This is a post I started in December of last year, then wandered away from for client work. There are a lot of these abandoned ideas that flounder in my drafts folder over the course of a year, and part of my December ritual is to clean them out if I deem them no longer relevant. I think this one is more relevant now than it was then, though the reason has changed. So, what did I intend to talk about? The way other people’s carelessness impacts you, and the way your own apathy compounds the error.
Since my most recent post was about leaving Facebook and already mentioned the privacy violations and user information abuses inherent in its code, let’s start with that network as our example. On Facebook, it doesn’t matter what your personal settings are for privacy. If you interact with people and brands on Facebook anywhere, in any way, your interaction is visible outside your trusted (or, in some cases, semi-trusted) network. As a user I find this infuriating, as the site design itself encourages invasive behavior and an erosion of the understanding of individual boundaries. Brands, however, love this, obviously. What is fine for you as an individual (e.g. clicking like or commenting on a stranger’s post – shown to you because a vague work acquaintance or maybe your cousin “liked” it, friending someone’s unstable family member – whom you have never met – because you think being connected tangentially on Facebook gives you permission to do so, sharing a post when it’s clearly set to “friends only” and not meant to be shared) is a violation for someone else. We wouldn’t behave that way in person, putting people’s privacy at risk (well, except photographers, but that’s a different rant), but people freely do so online. Stowe Boyd saw this challenge coming years ago when he talked about publicy vs privacy.
It seems Facebook is all over the online news today with some changes geared toward overall safety, and others to working with brands and agencies.
Some of the safety changes have been in the process of being rolled out for a while, with Facebook finally collecting all of the options in one place for user access via this post on user safety education, tools and practices. I think the best part of that post is the first section which deals with user education. Half the battle for internet safety is good education on what safety really means online. By making videos and tutorials available Facebook is taking a late, but good, first step toward making an educated user base. I highly recommend seeking out safety education from other sources as well, since anything by Facebook is going to be in keeping with the usual Facebook MO of serving Facebook’s own best interests before the user’s.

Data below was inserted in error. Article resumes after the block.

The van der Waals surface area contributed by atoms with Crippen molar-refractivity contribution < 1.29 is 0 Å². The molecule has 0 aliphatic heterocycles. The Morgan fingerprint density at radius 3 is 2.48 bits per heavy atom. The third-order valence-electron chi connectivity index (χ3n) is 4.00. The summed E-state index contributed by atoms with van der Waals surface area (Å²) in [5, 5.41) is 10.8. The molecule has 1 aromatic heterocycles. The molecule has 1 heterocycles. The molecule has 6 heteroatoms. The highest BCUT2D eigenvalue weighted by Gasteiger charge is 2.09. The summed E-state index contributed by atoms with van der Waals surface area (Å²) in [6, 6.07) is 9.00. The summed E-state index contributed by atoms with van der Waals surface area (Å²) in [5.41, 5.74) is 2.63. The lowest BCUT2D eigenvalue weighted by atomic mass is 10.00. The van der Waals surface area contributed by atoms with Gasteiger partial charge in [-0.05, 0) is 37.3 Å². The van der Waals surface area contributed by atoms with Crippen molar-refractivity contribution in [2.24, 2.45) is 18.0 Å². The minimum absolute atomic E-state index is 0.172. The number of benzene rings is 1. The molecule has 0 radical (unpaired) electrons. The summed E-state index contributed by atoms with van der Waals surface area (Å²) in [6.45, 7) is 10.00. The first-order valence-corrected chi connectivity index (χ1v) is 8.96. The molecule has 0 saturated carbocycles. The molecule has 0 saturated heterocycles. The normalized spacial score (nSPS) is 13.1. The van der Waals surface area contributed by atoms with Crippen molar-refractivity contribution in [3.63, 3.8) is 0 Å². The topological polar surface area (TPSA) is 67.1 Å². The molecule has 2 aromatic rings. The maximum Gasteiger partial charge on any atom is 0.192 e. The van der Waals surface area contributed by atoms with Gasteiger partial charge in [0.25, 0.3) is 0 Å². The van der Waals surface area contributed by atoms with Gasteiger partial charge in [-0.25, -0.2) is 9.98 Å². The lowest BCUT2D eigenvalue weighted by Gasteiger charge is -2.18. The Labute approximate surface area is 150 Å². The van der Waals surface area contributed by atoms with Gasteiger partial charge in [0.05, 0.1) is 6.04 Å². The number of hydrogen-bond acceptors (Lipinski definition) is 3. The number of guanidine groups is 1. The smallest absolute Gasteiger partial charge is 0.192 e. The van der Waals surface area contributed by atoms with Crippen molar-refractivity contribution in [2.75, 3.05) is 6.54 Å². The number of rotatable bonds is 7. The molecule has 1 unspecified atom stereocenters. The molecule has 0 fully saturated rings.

In the last part of the safety post, Facebook mentions their constant HTTPS secure login (which should be internet standard, in my opinion, but too many sites are slow to adopt this practice), as well as their multiple step login process. When out and about I use the firefox plug in HTTPS Everywhere to make sure I’m logged in to every site I visit via HTTPS, so that’s a good thing, having an HTTPS protocol in play. As far as the two step log in (which I’ve dubbed multi step because of my experience with it), I think that will only frustrate users. I’ve been using that process for several weeks now, and mostly? I find it clunky and find that it doesn’t “take” on the first attempt -ever. Toss in the multiple emails I get when I log in on a new device, and I think users may be a bit annoyed by the process and freaked out by the emails.
I’d be interested to find out what others using the new security features over the last few weeks think about them, and to get your opinions on the safety videos and links.
For brands and agencies, Facebook has rolled out something they are calling Facebook Studio. At first glance, I’m not sure what building this layer for agencies and brands will actually do besides create yet another place online to have to track regularly. It purportedly is intended to encourage ideas through example and to help ideas gestate through a community of peers. Frankly, looking at the number of fellow agencies and marketers and brands in my profile friends list on Facebook and at the ease of access to people whose opinion I value on Twitter and via email, I’m not sure more touch points with like-careered folks were needed here. I am going to recommend using this with caution, and waiting until it proves out as useful before investing much of your premium time and attention here.
Brands and agencies, what do you think of having your own playground for ideas and possible test runs on Facebook?
Tonight’s episode of Topics on Fire will center around Government 2.0 and what it means for social media, technology and the nation under the new President-elect, Barack Obama. There are inherent legal and security concerns with Government 2.0 implementation and use, as well as issues with how to fit technology, social media and transparency into the existing sluggish bureaucratic structure.